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The Body Covers: The 6th Conference on Retroviruses and Opportunistic Infections
Late Breaker No. LB11: Selection of Protease Resistance Mutations in Semen

February 4, 1999

A note from TheBody.com: Since this article was written, the HIV pandemic has changed, as has our understanding of HIV/AIDS and its treatment. As a result, parts of this article may be outdated. Please keep this in mind, and be sure to visit other parts of our site for more recent information!

This study documents the emergence of protease inhibitor (PI) resistance mutations in viral isolates obtained from seminal plasma. The nine individuals studied came from the ACTG 347 semen substudy evaluating the effects of amprenivir (APV) alone or in combination with AZT/3TC on HIV levels in semen. In that study 37 treatment-naïve men were enrolled, 23 in the APV arm and 14 in the APV/AZT/3TC arm, and were studied at baseline and later during therapy. In this analysis, nine men were studied, 7 on APV monotherapy and 2 on APV/AZT/3TC. While on therapy, four experienced viral load rebound in seminal plasma, and in these viral DNA was analyzed both for PI mutations and its similarity to virus obtained from blood plasma.

The first major PI resistance mutations were seen, not surprisingly, in 3 APV monotherapy patients. Two had APV-selected mutations and viral load rebound in both semen and blood, while the third had 90M mutation in and viral load rebound in semen but not in blood. To compare similarity of virus between semen and blood, an analysis of the envelope gene is undertaken and evaluated both at baseline (before therapy) and during therapy. Interestingly, prior to therapy in each of the four individuals, virus from semen was significantly different from blood plasma when comparing env gene in these isolates. During therapy however, the three who exhibited semen viral rebound and PI resistance demonstrated similarity with virus obtained from their blood at that time (using analysis of env gene). The fourth who demonstrated no viral rebound continued to show virus in blood that differed from virus obtained from semen.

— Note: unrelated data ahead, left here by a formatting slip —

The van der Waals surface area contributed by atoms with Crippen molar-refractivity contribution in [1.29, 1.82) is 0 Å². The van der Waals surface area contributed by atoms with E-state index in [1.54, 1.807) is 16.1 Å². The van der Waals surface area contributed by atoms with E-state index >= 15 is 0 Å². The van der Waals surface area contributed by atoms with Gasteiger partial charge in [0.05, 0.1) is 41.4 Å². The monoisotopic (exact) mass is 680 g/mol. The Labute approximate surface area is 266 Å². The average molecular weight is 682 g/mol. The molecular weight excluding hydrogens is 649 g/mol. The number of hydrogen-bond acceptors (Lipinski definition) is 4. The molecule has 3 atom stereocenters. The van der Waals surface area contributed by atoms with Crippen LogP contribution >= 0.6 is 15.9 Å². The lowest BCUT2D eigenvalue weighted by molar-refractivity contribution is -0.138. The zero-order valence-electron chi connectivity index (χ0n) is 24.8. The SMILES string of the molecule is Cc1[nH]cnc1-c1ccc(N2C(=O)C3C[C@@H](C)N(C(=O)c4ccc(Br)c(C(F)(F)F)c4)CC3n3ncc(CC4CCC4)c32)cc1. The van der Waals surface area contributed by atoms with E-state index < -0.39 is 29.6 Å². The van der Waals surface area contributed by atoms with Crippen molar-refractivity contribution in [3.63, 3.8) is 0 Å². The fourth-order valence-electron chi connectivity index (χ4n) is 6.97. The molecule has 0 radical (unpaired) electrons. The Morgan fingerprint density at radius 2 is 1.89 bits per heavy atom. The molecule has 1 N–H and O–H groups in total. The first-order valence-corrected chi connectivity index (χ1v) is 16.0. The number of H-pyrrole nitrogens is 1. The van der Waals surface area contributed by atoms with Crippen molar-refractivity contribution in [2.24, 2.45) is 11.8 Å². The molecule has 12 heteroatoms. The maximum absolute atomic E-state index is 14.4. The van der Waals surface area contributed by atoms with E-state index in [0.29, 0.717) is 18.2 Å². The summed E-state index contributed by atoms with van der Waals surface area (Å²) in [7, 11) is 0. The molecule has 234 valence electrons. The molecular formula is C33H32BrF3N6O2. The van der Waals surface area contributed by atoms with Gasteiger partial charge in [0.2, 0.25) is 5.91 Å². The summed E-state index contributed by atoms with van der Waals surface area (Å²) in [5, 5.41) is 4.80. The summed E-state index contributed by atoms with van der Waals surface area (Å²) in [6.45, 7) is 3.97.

From these data, the authors draw several conclusions. PI resistance can be seen in semen with rebound semen viral load during therapy, with or without a rebound in blood plasma viral load. Furthermore, selection of drug-resistant virus may involve trafficking between blood and the male genital tract because it seems as though semen and blood isolates become more related to each other (by env gene analysis) at the time of semen viral rebound during therapy.

A note from TheBody.com: Since this article was written, the HIV pandemic has changed, as has our understanding of HIV/AIDS and its treatment. As a result, parts of this article may be outdated. Please keep this in mind, and be sure to visit other parts of our site for more recent information!

Abstract: Selection of Protease Resistance Mutations in Semen
Authored by: M.P. DePasquale, N. Kartsonis, J. Martinez-Picado, J. Eron, S. Fiscus, J. Schock, L. Smeaton, R. Gulick, R. Murphy, and R. D'Aquila

See Also
The Body's Guide to HIV Drug Resistance
HIV Mutations



  
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Please note: Knowledge about HIV changes rapidly. Note the date of this summary's publication, and before treating patients or employing any therapies described in these materials, verify all information independently. If you are a patient, please consult a doctor or other medical professional before acting on any of the information presented in this summary. For a complete listing of our most recent conference coverage, click here.

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